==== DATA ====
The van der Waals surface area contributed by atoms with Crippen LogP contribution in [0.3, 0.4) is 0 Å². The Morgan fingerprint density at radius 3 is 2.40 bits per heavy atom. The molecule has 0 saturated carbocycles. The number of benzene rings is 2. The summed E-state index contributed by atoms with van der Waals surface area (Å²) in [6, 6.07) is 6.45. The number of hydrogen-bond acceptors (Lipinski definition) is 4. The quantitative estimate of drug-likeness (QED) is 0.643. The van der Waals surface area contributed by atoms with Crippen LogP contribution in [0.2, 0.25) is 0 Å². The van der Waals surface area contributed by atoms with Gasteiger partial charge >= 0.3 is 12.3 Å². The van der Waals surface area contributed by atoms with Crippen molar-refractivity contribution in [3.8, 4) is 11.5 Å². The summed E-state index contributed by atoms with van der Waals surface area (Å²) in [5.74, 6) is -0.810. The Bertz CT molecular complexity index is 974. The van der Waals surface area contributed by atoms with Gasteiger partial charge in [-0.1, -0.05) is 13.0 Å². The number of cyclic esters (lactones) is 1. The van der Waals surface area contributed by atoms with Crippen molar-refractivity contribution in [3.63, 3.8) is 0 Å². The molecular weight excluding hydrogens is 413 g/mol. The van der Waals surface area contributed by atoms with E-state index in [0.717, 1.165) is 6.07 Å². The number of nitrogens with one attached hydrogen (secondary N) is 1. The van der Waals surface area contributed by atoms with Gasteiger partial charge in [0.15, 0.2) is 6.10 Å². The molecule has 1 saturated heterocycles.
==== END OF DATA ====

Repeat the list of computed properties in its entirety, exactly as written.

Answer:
The van der Waals surface area contributed by atoms with Crippen LogP contribution in [0.3, 0.4) is 0 Å². The Morgan fingerprint density at radius 3 is 2.40 bits per heavy atom. The molecule has 0 saturated carbocycles. The number of benzene rings is 2. The summed E-state index contributed by atoms with van der Waals surface area (Å²) in [6, 6.07) is 6.45. The number of hydrogen-bond acceptors (Lipinski definition) is 4. The quantitative estimate of drug-likeness (QED) is 0.643. The van der Waals surface area contributed by atoms with Crippen LogP contribution in [0.2, 0.25) is 0 Å². The van der Waals surface area contributed by atoms with Gasteiger partial charge >= 0.3 is 12.3 Å². The van der Waals surface area contributed by atoms with Crippen molar-refractivity contribution in [3.8, 4) is 11.5 Å². The summed E-state index contributed by atoms with van der Waals surface area (Å²) in [5.74, 6) is -0.810. The Bertz CT molecular complexity index is 974. The van der Waals surface area contributed by atoms with Gasteiger partial charge in [-0.1, -0.05) is 13.0 Å². The number of cyclic esters (lactones) is 1. The van der Waals surface area contributed by atoms with Crippen molar-refractivity contribution in [3.63, 3.8) is 0 Å². The molecular weight excluding hydrogens is 413 g/mol. The van der Waals surface area contributed by atoms with E-state index in [0.717, 1.165) is 6.07 Å². The number of nitrogens with one attached hydrogen (secondary N) is 1. The van der Waals surface area contributed by atoms with Gasteiger partial charge in [0.15, 0.2) is 6.10 Å². The molecule has 1 saturated heterocycles.